This situation is a question of biopolitics, a territory most famously charted by Foucault, whose work deals explicitly with the relationship of the body and life to power. As he shows in The History of Sexuality Volume One, power enfolds life itself into discourse in order to monitor and normalize it, and thus keep it in check. The birth of “sexuality” as a concept happened at the same time that new technologies of power — public hygiene, life insurance, safety protocols — remodeled the Sovereign or King’s right to kill as the right to let live. Life could be taken away when the individual presented a threat or degenerescence to life and the species more broadly. For power, Foucault claims, sex presented a singularly bountiful resource, inasmuch as it traverses life both on a subjective and collective, species level.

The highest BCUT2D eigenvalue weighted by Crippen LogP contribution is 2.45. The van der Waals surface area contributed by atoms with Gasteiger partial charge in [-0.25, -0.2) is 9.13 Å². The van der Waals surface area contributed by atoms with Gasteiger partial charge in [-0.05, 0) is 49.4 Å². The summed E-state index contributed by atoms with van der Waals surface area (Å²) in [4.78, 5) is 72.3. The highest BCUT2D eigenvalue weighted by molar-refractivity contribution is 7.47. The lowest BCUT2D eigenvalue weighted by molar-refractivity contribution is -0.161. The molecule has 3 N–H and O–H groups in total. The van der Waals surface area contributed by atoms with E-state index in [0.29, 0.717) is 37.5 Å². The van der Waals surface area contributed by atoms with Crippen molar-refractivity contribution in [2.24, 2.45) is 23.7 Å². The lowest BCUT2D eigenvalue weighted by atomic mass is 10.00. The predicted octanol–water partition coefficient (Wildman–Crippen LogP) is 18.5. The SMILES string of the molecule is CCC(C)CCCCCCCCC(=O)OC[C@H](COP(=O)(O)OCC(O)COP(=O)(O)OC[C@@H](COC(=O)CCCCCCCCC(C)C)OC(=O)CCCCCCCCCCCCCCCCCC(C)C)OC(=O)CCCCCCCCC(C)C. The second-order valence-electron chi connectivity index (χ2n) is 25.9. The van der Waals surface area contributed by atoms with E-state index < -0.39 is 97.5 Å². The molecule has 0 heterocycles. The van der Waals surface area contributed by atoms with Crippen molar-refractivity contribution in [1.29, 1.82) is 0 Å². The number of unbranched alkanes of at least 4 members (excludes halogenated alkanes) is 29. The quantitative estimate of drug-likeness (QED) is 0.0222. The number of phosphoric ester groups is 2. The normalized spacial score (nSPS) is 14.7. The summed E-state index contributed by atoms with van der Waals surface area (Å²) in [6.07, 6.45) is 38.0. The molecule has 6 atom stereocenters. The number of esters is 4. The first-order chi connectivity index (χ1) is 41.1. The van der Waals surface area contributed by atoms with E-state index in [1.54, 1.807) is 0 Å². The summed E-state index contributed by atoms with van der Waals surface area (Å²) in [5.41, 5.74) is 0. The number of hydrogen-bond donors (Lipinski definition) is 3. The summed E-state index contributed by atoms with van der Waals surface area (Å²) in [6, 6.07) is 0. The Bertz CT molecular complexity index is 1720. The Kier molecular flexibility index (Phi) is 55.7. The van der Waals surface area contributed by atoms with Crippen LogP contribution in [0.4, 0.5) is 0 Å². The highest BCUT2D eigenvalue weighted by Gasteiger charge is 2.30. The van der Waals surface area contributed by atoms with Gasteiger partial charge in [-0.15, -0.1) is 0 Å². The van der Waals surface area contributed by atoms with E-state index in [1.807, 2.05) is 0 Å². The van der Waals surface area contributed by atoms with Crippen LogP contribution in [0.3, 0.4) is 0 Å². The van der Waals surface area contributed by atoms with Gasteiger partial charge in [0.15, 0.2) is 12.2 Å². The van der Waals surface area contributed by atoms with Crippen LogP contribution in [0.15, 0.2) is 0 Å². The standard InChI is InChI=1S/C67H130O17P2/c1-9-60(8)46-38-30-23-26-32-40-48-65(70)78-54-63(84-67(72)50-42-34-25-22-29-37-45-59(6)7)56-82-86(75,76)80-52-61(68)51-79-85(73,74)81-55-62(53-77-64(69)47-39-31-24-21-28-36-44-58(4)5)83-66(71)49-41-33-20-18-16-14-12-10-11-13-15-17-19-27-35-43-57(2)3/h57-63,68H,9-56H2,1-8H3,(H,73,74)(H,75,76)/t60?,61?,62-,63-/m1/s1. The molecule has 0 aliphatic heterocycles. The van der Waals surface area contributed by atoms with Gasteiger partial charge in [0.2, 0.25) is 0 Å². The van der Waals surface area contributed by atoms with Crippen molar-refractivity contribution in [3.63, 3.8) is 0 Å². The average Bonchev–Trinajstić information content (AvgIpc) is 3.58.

In the modern period, power was sustained through two, parallel modes: disciplinary measures that aimed to exert maximum productivity in labor power, as in forced labor, but also in the regimentation of the working day through technological means; the second involved an obsessional preoccupation with sex, with the aim of making it speak. Sovereign powers could rationalize sex and bring it under control, all the while perpetuating the idea, in a neat loop, that sex — “the noisiest of our preoccupations” — was in fact repressed, and required freeing. “Freeing” it simply meant transforming it into a subject of discourse, and subjecting it to normativity. Written in the wake of a so-called “sexual revolution,” Foucault’s ideas thus explicitly problematized the idea of sexuality as a conduit for any kind of liberation.